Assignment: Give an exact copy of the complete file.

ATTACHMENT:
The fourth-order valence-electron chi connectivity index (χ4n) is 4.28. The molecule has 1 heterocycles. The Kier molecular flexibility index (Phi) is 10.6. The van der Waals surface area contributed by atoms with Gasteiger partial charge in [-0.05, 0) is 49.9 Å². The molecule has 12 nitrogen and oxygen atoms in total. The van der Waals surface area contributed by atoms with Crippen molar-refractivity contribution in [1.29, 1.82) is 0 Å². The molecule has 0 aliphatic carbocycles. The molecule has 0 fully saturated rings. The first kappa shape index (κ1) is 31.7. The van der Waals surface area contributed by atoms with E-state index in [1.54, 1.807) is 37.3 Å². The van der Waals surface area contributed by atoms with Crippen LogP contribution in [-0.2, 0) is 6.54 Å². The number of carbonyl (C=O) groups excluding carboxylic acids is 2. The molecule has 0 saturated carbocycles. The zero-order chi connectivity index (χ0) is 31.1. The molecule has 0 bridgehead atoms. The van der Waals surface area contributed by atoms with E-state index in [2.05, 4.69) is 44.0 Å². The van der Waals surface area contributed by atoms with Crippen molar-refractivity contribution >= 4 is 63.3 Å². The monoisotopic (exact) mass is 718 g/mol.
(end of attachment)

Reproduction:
The fourth-order valence-electron chi connectivity index (χ4n) is 4.28. The molecule has 1 heterocycles. The Kier molecular flexibility index (Phi) is 10.6. The van der Waals surface area contributed by atoms with Gasteiger partial charge in [-0.05, 0) is 49.9 Å². The molecule has 12 nitrogen and oxygen atoms in total. The van der Waals surface area contributed by atoms with Crippen molar-refractivity contribution in [1.29, 1.82) is 0 Å². The molecule has 0 aliphatic carbocycles. The molecule has 0 fully saturated rings. The first kappa shape index (κ1) is 31.7. The van der Waals surface area contributed by atoms with E-state index in [1.54, 1.807) is 37.3 Å². The van der Waals surface area contributed by atoms with Crippen LogP contribution in [-0.2, 0) is 6.54 Å². The number of carbonyl (C=O) groups excluding carboxylic acids is 2. The molecule has 0 saturated carbocycles. The zero-order chi connectivity index (χ0) is 31.1. The molecule has 0 bridgehead atoms. The van der Waals surface area contributed by atoms with E-state index in [2.05, 4.69) is 44.0 Å². The van der Waals surface area contributed by atoms with Crippen molar-refractivity contribution >= 4 is 63.3 Å². The monoisotopic (exact) mass is 718 g/mol.